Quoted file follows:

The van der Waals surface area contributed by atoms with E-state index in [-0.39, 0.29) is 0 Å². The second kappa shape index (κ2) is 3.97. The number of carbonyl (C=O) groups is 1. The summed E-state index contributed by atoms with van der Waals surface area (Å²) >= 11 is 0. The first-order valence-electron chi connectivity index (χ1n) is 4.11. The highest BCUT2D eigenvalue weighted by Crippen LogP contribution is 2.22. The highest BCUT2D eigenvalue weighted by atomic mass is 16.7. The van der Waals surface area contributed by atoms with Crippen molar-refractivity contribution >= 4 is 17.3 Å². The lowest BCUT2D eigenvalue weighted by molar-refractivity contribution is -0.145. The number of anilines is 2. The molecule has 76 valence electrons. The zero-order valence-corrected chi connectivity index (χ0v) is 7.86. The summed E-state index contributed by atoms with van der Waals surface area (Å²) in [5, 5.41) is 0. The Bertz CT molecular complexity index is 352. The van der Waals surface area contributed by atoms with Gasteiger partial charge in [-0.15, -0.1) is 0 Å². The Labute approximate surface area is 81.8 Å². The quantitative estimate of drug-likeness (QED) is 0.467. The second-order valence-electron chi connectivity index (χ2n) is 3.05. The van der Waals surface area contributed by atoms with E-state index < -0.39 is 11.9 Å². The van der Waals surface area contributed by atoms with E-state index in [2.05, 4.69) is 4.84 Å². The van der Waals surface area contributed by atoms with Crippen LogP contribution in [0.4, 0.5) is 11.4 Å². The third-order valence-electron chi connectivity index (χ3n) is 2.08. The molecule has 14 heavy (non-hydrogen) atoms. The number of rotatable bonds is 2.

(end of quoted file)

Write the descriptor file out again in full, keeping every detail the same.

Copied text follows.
The van der Waals surface area contributed by atoms with E-state index in [-0.39, 0.29) is 0 Å². The second kappa shape index (κ2) is 3.97. The number of carbonyl (C=O) groups is 1. The summed E-state index contributed by atoms with van der Waals surface area (Å²) >= 11 is 0. The first-order valence-electron chi connectivity index (χ1n) is 4.11. The highest BCUT2D eigenvalue weighted by Crippen LogP contribution is 2.22. The highest BCUT2D eigenvalue weighted by atomic mass is 16.7. The van der Waals surface area contributed by atoms with Crippen molar-refractivity contribution >= 4 is 17.3 Å². The lowest BCUT2D eigenvalue weighted by molar-refractivity contribution is -0.145. The number of anilines is 2. The molecule has 76 valence electrons. The zero-order valence-corrected chi connectivity index (χ0v) is 7.86. The summed E-state index contributed by atoms with van der Waals surface area (Å²) in [5, 5.41) is 0. The Bertz CT molecular complexity index is 352. The van der Waals surface area contributed by atoms with Gasteiger partial charge in [-0.15, -0.1) is 0 Å². The Labute approximate surface area is 81.8 Å². The quantitative estimate of drug-likeness (QED) is 0.467. The second-order valence-electron chi connectivity index (χ2n) is 3.05. The van der Waals surface area contributed by atoms with E-state index < -0.39 is 11.9 Å². The van der Waals surface area contributed by atoms with E-state index in [2.05, 4.69) is 4.84 Å². The van der Waals surface area contributed by atoms with Crippen LogP contribution in [0.4, 0.5) is 11.4 Å². The third-order valence-electron chi connectivity index (χ3n) is 2.08. The molecule has 14 heavy (non-hydrogen) atoms. The number of rotatable bonds is 2.